P26 Recent Increase in Early Syphilis Among Heterosexuals in Philadelphia, 2006-2009

Wednesday, March 10, 2010
Pre-Function Lobby & Grand Ballroom D2/E (M4) (Omni Hotel)
Greta Anschuetz, MPH1, Felicia Lewis, MD2, Lenore Asbel, MD3, Aaron Mettey, MPH3 and Melinda Salmon3, 1STD Control Program, Philadelphia Department of Public Health, Phialdelphia, PA, 2Field Epidemiology Unit, Division of STD Prevention, Centers for Disease Control and Prevention, Altanta, GA, 3STD Control Program, Philadelphia Department of Public Health, Philadelphia, PA

Background: In Philadelphia, from 2006-2008, reported early syphilis cases remained relatively stable.  Approximately 163 cases were reported every 6 months with most being among men who have sex with men (MSM), which has been the trend in Philadelphia since 2002. Between January and June, 2009, reported early syphilis cases increased substantially (225 cases).

Objectives: To assess demographic and geo-spatial trends in early syphilis in Philadelphia from 2006-2009.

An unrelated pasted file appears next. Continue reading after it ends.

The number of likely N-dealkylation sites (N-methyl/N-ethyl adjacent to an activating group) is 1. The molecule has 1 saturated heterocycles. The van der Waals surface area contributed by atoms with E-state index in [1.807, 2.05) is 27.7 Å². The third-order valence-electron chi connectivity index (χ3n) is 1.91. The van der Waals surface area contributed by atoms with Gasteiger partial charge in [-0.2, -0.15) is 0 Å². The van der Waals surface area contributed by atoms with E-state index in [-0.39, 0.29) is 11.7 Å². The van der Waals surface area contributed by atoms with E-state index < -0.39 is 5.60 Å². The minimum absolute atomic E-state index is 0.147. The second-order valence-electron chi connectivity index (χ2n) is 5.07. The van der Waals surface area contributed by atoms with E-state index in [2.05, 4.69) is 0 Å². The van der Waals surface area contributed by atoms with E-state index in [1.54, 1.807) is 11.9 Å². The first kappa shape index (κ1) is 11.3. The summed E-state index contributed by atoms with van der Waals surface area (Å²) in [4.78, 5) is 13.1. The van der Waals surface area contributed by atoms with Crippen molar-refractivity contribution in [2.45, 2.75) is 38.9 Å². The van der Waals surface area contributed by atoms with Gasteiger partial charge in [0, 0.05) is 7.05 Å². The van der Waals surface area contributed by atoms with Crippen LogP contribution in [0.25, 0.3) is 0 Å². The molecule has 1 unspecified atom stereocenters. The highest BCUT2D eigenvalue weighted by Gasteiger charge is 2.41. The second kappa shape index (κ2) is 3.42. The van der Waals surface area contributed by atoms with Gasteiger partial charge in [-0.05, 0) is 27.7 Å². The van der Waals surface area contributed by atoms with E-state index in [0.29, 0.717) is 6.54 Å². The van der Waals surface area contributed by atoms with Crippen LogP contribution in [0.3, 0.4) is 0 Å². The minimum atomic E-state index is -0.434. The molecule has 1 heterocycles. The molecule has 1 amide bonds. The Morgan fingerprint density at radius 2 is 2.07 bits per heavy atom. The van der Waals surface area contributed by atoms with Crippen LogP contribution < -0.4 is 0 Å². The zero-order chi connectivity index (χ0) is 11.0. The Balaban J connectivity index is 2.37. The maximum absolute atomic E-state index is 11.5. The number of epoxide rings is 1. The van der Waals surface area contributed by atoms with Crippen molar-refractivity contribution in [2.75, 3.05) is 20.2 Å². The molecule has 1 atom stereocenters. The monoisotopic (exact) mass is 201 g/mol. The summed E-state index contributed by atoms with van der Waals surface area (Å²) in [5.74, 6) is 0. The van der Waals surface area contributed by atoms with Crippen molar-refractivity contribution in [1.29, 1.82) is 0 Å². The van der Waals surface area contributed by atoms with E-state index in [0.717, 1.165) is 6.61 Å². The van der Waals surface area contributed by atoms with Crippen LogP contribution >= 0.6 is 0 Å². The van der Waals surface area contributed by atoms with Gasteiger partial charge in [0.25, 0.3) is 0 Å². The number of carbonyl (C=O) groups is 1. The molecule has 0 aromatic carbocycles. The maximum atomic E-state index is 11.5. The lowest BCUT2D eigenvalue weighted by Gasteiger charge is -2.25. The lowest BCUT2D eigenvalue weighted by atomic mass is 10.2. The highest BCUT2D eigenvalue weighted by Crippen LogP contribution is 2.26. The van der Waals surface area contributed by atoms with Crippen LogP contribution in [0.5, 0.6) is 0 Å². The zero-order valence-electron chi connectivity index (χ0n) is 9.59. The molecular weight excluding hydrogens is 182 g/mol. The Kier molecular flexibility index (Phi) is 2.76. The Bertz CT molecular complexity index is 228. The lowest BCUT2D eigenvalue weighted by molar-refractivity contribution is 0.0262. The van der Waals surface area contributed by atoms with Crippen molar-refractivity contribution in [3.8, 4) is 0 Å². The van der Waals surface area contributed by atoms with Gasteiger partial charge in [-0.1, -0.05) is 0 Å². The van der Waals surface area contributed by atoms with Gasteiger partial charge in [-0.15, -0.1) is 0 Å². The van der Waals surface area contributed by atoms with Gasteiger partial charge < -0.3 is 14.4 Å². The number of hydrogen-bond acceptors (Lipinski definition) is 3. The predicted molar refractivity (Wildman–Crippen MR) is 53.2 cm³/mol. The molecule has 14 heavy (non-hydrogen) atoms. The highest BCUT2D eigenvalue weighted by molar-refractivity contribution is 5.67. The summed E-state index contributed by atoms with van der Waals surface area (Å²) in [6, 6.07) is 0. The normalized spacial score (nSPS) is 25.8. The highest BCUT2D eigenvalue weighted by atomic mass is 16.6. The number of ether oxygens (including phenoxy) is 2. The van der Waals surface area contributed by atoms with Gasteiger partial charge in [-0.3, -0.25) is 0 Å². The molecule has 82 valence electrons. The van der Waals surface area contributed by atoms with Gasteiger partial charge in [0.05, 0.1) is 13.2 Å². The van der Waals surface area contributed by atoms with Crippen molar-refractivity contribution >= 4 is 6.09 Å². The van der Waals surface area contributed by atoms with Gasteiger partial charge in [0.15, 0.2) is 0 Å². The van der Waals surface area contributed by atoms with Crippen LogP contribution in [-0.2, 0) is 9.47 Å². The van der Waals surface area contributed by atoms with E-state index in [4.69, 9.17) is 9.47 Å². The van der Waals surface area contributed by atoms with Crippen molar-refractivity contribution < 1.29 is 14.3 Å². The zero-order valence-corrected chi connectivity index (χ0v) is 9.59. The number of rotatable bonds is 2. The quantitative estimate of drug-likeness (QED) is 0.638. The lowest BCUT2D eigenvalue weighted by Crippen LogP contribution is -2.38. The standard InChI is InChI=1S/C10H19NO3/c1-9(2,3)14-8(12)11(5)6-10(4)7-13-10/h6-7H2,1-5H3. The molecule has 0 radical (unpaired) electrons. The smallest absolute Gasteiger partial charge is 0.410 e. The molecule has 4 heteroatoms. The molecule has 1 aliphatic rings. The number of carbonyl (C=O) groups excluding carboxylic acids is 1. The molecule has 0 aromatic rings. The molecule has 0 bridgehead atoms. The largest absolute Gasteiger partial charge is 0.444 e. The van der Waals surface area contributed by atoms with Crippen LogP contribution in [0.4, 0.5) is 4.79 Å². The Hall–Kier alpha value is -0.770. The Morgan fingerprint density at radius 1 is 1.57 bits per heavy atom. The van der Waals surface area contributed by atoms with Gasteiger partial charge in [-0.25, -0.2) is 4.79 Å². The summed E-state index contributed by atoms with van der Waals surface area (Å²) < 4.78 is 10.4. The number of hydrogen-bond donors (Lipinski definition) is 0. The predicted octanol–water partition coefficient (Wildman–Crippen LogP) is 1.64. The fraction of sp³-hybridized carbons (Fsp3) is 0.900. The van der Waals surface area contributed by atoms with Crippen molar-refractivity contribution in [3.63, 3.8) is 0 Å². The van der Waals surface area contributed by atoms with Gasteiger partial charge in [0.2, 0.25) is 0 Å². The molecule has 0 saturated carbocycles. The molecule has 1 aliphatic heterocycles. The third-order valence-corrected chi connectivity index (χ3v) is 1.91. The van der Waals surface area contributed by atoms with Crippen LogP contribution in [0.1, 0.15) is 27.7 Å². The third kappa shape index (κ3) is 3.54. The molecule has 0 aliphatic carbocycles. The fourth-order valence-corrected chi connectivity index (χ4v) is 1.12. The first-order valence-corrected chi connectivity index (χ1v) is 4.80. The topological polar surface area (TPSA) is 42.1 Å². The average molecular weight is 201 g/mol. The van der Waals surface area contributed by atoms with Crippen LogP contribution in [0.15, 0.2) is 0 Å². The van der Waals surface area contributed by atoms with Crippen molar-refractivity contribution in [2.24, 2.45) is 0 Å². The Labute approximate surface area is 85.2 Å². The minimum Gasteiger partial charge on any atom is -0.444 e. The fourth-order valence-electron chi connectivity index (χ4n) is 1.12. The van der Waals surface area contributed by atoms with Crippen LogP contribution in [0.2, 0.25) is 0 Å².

Methods: Counts of early syphilis cases in the first 6 months of 2009 were compared to the average of 6 months periods in 2006-08. Variables of interest included gender, age, race/ethnicity, and MSM status. ZIP code level geo-mapping of residence was utilized.

Results: In the first 6 months of 2009, reported early syphilis increased by 37.9% (+62 cases) compared to the average 6 month-case reports from the preceding years. While reported cases among MSM increased (14.6% - +13 cases), a more notable increase occurred among women (52.1% - +12 cases) and heterosexual males (88.2% - +30 cases). In the first 6 months of 2009, the median age of early syphilis cases declined from 34 years to 30 years. Female cases had the largest decline in median age from 32.5 years to 25 years. Compared to the historical average, the proportion of cases identifying as Black increased (65.6% vs. 75.1%). Geo-mapping showed several areas of interest, but none were consistent over time. Whereas early syphilis cases among heterosexual men and women increased in 2009, reported cases of congenital syphilis increased in 2007.

Conclusions: In addition to the on-going MSM outbreak, there appears to be a new outbreak of early syphilis infection among heterosexuals.

Implications for Programs, Policy, and/or Research: The changing demographics of the syphilis outbreak in Philadelphia requires adjustments to syphilis prevention, provider education and screening priorities, which have focused on MSM in recent years.

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